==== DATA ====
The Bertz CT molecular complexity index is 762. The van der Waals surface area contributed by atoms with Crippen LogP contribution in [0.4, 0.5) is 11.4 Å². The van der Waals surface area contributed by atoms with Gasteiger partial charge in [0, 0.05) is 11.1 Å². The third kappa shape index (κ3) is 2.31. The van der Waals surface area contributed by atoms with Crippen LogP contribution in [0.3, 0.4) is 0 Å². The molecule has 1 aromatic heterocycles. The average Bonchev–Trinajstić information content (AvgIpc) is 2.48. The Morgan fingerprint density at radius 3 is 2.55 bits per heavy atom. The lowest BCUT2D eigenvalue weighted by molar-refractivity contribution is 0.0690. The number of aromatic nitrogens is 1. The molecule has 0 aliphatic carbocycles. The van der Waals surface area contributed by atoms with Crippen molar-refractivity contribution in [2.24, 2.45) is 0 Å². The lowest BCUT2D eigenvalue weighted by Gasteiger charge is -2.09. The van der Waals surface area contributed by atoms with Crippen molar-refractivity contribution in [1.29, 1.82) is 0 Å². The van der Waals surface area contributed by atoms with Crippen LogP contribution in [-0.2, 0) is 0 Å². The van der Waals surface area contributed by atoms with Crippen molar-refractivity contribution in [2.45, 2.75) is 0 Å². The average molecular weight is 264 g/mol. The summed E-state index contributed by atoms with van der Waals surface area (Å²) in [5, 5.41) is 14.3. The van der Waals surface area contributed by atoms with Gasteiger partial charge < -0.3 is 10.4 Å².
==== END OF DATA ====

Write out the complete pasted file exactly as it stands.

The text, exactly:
The Bertz CT molecular complexity index is 762. The van der Waals surface area contributed by atoms with Crippen LogP contribution in [0.4, 0.5) is 11.4 Å². The van der Waals surface area contributed by atoms with Gasteiger partial charge in [0, 0.05) is 11.1 Å². The third kappa shape index (κ3) is 2.31. The van der Waals surface area contributed by atoms with Crippen LogP contribution in [0.3, 0.4) is 0 Å². The molecule has 1 aromatic heterocycles. The average Bonchev–Trinajstić information content (AvgIpc) is 2.48. The Morgan fingerprint density at radius 3 is 2.55 bits per heavy atom. The lowest BCUT2D eigenvalue weighted by molar-refractivity contribution is 0.0690. The number of aromatic nitrogens is 1. The molecule has 0 aliphatic carbocycles. The van der Waals surface area contributed by atoms with Crippen molar-refractivity contribution in [2.24, 2.45) is 0 Å². The lowest BCUT2D eigenvalue weighted by Gasteiger charge is -2.09. The van der Waals surface area contributed by atoms with Crippen molar-refractivity contribution in [1.29, 1.82) is 0 Å². The van der Waals surface area contributed by atoms with Crippen LogP contribution in [-0.2, 0) is 0 Å². The van der Waals surface area contributed by atoms with Crippen molar-refractivity contribution in [2.45, 2.75) is 0 Å². The average molecular weight is 264 g/mol. The summed E-state index contributed by atoms with van der Waals surface area (Å²) in [5, 5.41) is 14.3. The van der Waals surface area contributed by atoms with Gasteiger partial charge < -0.3 is 10.4 Å².